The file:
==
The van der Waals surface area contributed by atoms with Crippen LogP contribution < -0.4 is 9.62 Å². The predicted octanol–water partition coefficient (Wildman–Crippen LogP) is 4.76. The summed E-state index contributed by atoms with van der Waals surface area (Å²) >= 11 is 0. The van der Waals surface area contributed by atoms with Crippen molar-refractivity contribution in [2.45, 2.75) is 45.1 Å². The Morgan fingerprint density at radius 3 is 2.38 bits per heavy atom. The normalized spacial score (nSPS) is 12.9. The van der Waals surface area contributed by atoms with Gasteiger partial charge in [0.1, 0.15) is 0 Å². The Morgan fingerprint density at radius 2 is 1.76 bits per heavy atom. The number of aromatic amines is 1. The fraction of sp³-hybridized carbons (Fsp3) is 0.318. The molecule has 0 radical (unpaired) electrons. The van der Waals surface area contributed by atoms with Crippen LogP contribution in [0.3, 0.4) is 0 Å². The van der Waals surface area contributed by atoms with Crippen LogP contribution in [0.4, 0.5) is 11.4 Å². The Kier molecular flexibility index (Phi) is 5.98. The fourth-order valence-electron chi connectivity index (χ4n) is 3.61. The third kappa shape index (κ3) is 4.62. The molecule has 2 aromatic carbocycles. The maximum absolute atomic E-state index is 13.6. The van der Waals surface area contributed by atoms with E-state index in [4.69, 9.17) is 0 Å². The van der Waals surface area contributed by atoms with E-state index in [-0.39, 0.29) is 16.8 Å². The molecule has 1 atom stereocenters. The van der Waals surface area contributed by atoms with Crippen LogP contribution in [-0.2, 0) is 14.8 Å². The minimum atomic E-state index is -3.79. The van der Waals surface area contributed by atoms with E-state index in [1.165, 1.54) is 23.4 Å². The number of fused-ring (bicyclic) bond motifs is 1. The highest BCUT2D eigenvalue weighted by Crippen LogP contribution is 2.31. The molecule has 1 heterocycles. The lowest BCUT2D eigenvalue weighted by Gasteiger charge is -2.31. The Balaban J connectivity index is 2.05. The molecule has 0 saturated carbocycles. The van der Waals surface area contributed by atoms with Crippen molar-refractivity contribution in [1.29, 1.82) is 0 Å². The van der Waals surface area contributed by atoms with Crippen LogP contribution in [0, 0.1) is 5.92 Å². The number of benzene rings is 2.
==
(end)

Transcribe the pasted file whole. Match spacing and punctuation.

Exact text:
The van der Waals surface area contributed by atoms with Crippen LogP contribution < -0.4 is 9.62 Å². The predicted octanol–water partition coefficient (Wildman–Crippen LogP) is 4.76. The summed E-state index contributed by atoms with van der Waals surface area (Å²) >= 11 is 0. The van der Waals surface area contributed by atoms with Crippen molar-refractivity contribution in [2.45, 2.75) is 45.1 Å². The Morgan fingerprint density at radius 3 is 2.38 bits per heavy atom. The normalized spacial score (nSPS) is 12.9. The van der Waals surface area contributed by atoms with Gasteiger partial charge in [0.1, 0.15) is 0 Å². The Morgan fingerprint density at radius 2 is 1.76 bits per heavy atom. The number of aromatic amines is 1. The fraction of sp³-hybridized carbons (Fsp3) is 0.318. The molecule has 0 radical (unpaired) electrons. The van der Waals surface area contributed by atoms with Crippen LogP contribution in [0.3, 0.4) is 0 Å². The van der Waals surface area contributed by atoms with Crippen LogP contribution in [0.4, 0.5) is 11.4 Å². The Kier molecular flexibility index (Phi) is 5.98. The fourth-order valence-electron chi connectivity index (χ4n) is 3.61. The third kappa shape index (κ3) is 4.62. The molecule has 2 aromatic carbocycles. The maximum absolute atomic E-state index is 13.6. The van der Waals surface area contributed by atoms with E-state index in [4.69, 9.17) is 0 Å². The van der Waals surface area contributed by atoms with E-state index in [-0.39, 0.29) is 16.8 Å². The molecule has 1 atom stereocenters. The van der Waals surface area contributed by atoms with Crippen LogP contribution in [-0.2, 0) is 14.8 Å². The minimum atomic E-state index is -3.79. The van der Waals surface area contributed by atoms with E-state index in [1.165, 1.54) is 23.4 Å². The number of fused-ring (bicyclic) bond motifs is 1. The highest BCUT2D eigenvalue weighted by Crippen LogP contribution is 2.31. The molecule has 1 heterocycles. The lowest BCUT2D eigenvalue weighted by Gasteiger charge is -2.31. The Balaban J connectivity index is 2.05. The molecule has 0 saturated carbocycles. The van der Waals surface area contributed by atoms with Crippen molar-refractivity contribution in [1.29, 1.82) is 0 Å². The van der Waals surface area contributed by atoms with Crippen LogP contribution in [0, 0.1) is 5.92 Å². The number of benzene rings is 2.